Archive for September, 2012

The Many Reasons for Leaving

September 24, 2012

Think back to the career moves you’ve made.  What prompted you to seek a job change?  No doubt, there was a specific reason behind each of these circumstances.  Ultimately, something must have changed that affected you to the point of making that bold decision to move on.  Some reasons for leaving are glaring and potential fodder for a Dilbert strip.  Yet, there are many other reasons for leaving an employer that are more nuanced, personal, convoluted, or just downright messy.

Regardless of the situation, it’s vitally important to get the story straight and the messaging appropriate for prime time.  I’ve seen candidates get disqualified in the interview stage simply because they couldn’t effectively articulate their rationale for leaving (or wanting to leave).  This is not a trick question in the interview.  Candidates should expect to be quizzed on their reasons for leaving as it can shed light on both their thought process and decision-making skills.

Let’s explore some of the different types of reasons.  There are plenty of “softball” reasons for leaving –situations that shouldn’t stir up any controversy or concern.  Examples include:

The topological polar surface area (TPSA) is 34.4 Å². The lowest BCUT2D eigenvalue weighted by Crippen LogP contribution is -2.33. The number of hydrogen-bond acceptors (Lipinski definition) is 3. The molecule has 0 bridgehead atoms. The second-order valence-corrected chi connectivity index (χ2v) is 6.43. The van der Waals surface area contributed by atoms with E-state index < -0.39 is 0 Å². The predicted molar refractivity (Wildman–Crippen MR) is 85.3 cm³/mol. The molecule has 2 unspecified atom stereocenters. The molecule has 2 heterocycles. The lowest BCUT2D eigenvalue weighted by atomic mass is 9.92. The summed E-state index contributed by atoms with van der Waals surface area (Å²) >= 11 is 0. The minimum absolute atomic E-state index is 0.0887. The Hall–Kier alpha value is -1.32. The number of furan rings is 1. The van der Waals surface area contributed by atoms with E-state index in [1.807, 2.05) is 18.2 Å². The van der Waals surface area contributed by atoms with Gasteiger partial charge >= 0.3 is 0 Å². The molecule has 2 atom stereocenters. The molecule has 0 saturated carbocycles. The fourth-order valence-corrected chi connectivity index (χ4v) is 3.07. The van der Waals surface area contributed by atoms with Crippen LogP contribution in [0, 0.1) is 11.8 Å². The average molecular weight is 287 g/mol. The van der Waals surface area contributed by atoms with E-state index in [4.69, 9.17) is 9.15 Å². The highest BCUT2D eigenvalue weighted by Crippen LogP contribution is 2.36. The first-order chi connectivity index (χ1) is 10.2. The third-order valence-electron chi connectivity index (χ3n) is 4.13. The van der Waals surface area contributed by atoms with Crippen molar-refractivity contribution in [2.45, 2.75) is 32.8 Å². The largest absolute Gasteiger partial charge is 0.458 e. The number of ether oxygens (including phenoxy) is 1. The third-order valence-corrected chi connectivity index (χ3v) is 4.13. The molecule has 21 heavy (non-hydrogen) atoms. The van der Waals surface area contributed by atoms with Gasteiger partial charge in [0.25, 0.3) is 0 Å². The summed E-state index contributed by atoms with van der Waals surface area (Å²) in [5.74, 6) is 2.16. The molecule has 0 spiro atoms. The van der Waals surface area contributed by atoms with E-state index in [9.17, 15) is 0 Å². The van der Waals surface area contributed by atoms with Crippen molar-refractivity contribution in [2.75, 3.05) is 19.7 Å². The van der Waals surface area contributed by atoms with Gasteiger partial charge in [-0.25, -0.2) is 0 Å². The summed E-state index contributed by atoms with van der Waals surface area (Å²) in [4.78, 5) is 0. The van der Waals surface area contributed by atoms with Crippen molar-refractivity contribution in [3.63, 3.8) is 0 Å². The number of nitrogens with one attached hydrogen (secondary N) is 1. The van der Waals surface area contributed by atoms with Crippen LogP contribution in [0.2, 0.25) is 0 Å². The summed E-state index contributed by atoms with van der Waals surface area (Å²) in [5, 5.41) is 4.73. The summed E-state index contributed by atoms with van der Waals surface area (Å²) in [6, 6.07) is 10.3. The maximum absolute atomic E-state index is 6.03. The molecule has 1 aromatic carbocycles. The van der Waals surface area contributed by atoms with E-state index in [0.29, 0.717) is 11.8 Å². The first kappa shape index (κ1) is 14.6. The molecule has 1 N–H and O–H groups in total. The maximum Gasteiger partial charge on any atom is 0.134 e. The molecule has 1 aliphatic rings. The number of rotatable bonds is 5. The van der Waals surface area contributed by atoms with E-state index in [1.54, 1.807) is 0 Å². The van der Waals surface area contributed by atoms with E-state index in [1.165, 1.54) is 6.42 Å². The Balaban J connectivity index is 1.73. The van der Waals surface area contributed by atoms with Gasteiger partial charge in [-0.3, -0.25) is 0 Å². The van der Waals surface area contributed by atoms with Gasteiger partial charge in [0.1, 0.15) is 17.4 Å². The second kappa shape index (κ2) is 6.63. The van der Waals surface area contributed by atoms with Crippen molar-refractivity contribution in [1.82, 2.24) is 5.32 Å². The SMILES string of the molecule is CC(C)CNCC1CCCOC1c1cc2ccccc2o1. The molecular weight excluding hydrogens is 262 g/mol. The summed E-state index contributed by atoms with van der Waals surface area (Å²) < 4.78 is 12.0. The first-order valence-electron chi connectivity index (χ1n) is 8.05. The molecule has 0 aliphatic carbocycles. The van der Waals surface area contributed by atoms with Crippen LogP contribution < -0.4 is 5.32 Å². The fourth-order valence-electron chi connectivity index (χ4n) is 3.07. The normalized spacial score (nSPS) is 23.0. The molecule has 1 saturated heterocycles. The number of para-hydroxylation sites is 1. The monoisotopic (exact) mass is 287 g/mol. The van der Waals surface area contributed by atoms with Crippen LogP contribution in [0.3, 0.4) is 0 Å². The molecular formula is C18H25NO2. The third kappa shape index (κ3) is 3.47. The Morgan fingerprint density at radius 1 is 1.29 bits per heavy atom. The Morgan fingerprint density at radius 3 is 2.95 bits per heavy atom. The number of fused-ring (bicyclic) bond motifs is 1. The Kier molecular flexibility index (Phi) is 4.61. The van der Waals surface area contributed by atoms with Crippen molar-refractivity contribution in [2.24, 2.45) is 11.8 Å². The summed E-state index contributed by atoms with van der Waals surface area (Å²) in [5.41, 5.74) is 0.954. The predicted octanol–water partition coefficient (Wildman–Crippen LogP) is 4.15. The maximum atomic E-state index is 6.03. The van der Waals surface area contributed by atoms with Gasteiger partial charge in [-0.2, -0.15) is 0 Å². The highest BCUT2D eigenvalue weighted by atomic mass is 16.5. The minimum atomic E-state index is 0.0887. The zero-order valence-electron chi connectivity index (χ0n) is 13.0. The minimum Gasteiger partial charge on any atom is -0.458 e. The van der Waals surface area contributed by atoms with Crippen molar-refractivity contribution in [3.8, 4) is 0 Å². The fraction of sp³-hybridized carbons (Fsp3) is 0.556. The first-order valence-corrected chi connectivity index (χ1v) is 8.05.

• The company is consolidating its offices and my position is being relocated elsewhere.  Although I was offered the chance to move, my family is local and I prefer to live in this part of the country.
  • The company was acquired strictly for its IP and as such, 95% of the employees were laid off.
  • As a cost-cutting measure, the company decided to outsource our department’s responsibilities, resulting in massive layoffs.
  • The company changed its sales model to a pure channel play.  They are replacing their senior level direct sales staff with channel relationship reps.
  • After being acquired, the agile, small-company feel went away.  I want to get back to an exciting, innovative, early-stage environment.